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Articles in regional publications that pertain to a wide range of North Carolina-related topics.

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8 results for Foreign trade
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Record #:
1650
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Abstract:
Governor Hunt established the Economic Development Task Force of the North Carolina International Commission to foster high tech exchanges with other countries. The state's first target is exchange with Israel.
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North Carolina (NoCar F 251 W4), Vol. 52 Issue 6, June 1994, p16-17, il
Record #:
13675
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Abstract:
Hetzer describes how Paulette Agha, a cosmetologist from Clemmons, became the first North Carolinian to start a trade deal with the Russians during the emerging perestroika period.
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Record #:
30202
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Abstract:
When it comes to trade policy, North Carolina has a great deal at stake. Although previous trade agreements have increased competitive pressure on some traditional industries, such as textiles and furniture, opening foreign markets to other consumer products has been essential to the success of many companies doing business in the state. With a new presidency, there may be new policies for international trade and relations.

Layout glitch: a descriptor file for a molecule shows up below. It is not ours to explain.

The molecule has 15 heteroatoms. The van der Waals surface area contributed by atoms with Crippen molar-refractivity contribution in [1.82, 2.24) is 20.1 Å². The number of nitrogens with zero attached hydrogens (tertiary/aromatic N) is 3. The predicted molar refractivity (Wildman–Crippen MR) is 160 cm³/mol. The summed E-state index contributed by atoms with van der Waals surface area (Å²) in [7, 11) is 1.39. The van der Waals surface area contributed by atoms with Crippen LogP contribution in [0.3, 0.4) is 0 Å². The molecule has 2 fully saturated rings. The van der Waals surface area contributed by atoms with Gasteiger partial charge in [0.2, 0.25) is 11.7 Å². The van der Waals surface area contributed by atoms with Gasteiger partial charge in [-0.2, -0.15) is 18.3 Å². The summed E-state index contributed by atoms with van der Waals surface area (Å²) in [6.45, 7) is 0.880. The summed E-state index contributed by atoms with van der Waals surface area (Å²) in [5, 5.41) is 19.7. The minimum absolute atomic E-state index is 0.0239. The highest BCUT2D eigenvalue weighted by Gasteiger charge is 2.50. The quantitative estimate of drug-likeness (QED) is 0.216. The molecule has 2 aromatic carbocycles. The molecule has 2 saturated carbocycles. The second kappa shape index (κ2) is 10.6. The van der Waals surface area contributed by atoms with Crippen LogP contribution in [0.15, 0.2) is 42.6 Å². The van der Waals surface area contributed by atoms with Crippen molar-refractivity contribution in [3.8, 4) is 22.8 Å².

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Record #:
30492
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Abstract:
Recently, the United States has experienced ever-increasing foreign trade deficits, the excess of imports over exports. At the state level, more than three-hundred international firms operate in North Carolina, many of which are directly or indirectly related to port activities. This article explores the causes of the foreign trade deficit and future implications.
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Record #:
30507
Abstract:
The year 1986 was a better than average year for the local economy. A mid-year review of local economic activity indicates that 1987 will be similar to 1986, and there is no immediate danger of a national recession. The dollar has continued to fall against other major currencies because of the uncertainty which has characterized United States trade policy.
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Carolina Coast Business Review (NoCar HF 5001 C38x), Vol. 5 Issue 2, July 1987, p11-14, bibl, f
Record #:
30601
Author(s):
Abstract:
On November 2, 1989, Mr. Tadayoshi Yamada, chairman of the International Association of World Trade Centers, made a presentation at the Cameron School of Business Administration as part of the first International Week at the University of North Carolina-Wilmington. Yamada’s presentation, which is provided in this article, discusses foreign trade with Japan and changing international relations.
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Record #:
31350
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Abstract:
North Carolina’s congressional delegation, which rarely votes unanimously on any issue, has split solidly with the Reagan White House on the matter of limiting textile imports. This article discusses the textile industry, foreign trade, and tax reform in North Carolina.
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Record #:
32956
Author(s):
Abstract:
North Carolina textile and furniture industries are competing with low-cost imports from Asia. As the state’s largest manufacturing employer, the textile industry’s future is directly tied in with the economic future of North Carolina. The trade deficit has accounted for textile-related industry plant closings and permanent employee layoffs.
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